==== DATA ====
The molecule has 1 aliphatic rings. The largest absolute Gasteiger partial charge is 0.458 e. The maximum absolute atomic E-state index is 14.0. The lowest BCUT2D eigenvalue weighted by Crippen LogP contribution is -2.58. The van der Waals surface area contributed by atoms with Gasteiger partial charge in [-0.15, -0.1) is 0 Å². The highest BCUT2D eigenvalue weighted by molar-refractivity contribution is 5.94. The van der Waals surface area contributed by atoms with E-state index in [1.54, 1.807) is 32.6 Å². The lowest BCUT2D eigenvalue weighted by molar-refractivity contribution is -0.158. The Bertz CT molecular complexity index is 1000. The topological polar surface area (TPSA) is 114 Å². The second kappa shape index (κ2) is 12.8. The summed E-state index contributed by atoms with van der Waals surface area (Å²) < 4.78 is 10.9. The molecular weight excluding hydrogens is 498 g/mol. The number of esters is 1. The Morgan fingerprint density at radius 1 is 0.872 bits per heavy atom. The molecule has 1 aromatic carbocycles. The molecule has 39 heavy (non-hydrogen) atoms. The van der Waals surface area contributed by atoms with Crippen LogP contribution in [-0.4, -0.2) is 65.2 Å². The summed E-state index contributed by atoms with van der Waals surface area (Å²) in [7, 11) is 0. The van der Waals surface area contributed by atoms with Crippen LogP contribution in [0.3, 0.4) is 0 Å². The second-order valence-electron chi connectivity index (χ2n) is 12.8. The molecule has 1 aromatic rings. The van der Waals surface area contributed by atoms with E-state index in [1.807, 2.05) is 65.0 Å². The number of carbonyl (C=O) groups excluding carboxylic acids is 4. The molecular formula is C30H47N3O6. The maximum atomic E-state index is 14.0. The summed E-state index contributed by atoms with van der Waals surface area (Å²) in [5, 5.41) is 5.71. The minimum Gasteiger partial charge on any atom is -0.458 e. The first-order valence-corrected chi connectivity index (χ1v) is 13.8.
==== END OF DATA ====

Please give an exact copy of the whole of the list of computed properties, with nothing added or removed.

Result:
The molecule has 1 aliphatic rings. The largest absolute Gasteiger partial charge is 0.458 e. The maximum absolute atomic E-state index is 14.0. The lowest BCUT2D eigenvalue weighted by Crippen LogP contribution is -2.58. The van der Waals surface area contributed by atoms with Gasteiger partial charge in [-0.15, -0.1) is 0 Å². The highest BCUT2D eigenvalue weighted by molar-refractivity contribution is 5.94. The van der Waals surface area contributed by atoms with E-state index in [1.54, 1.807) is 32.6 Å². The lowest BCUT2D eigenvalue weighted by molar-refractivity contribution is -0.158. The Bertz CT molecular complexity index is 1000. The topological polar surface area (TPSA) is 114 Å². The second kappa shape index (κ2) is 12.8. The summed E-state index contributed by atoms with van der Waals surface area (Å²) < 4.78 is 10.9. The molecular weight excluding hydrogens is 498 g/mol. The number of esters is 1. The Morgan fingerprint density at radius 1 is 0.872 bits per heavy atom. The molecule has 1 aromatic carbocycles. The molecule has 39 heavy (non-hydrogen) atoms. The van der Waals surface area contributed by atoms with Crippen LogP contribution in [-0.4, -0.2) is 65.2 Å². The summed E-state index contributed by atoms with van der Waals surface area (Å²) in [7, 11) is 0. The van der Waals surface area contributed by atoms with Crippen LogP contribution in [0.3, 0.4) is 0 Å². The second-order valence-electron chi connectivity index (χ2n) is 12.8. The molecule has 1 aromatic rings. The van der Waals surface area contributed by atoms with E-state index in [1.807, 2.05) is 65.0 Å². The number of carbonyl (C=O) groups excluding carboxylic acids is 4. The molecular formula is C30H47N3O6. The maximum atomic E-state index is 14.0. The summed E-state index contributed by atoms with van der Waals surface area (Å²) in [5, 5.41) is 5.71. The minimum Gasteiger partial charge on any atom is -0.458 e. The first-order valence-corrected chi connectivity index (χ1v) is 13.8.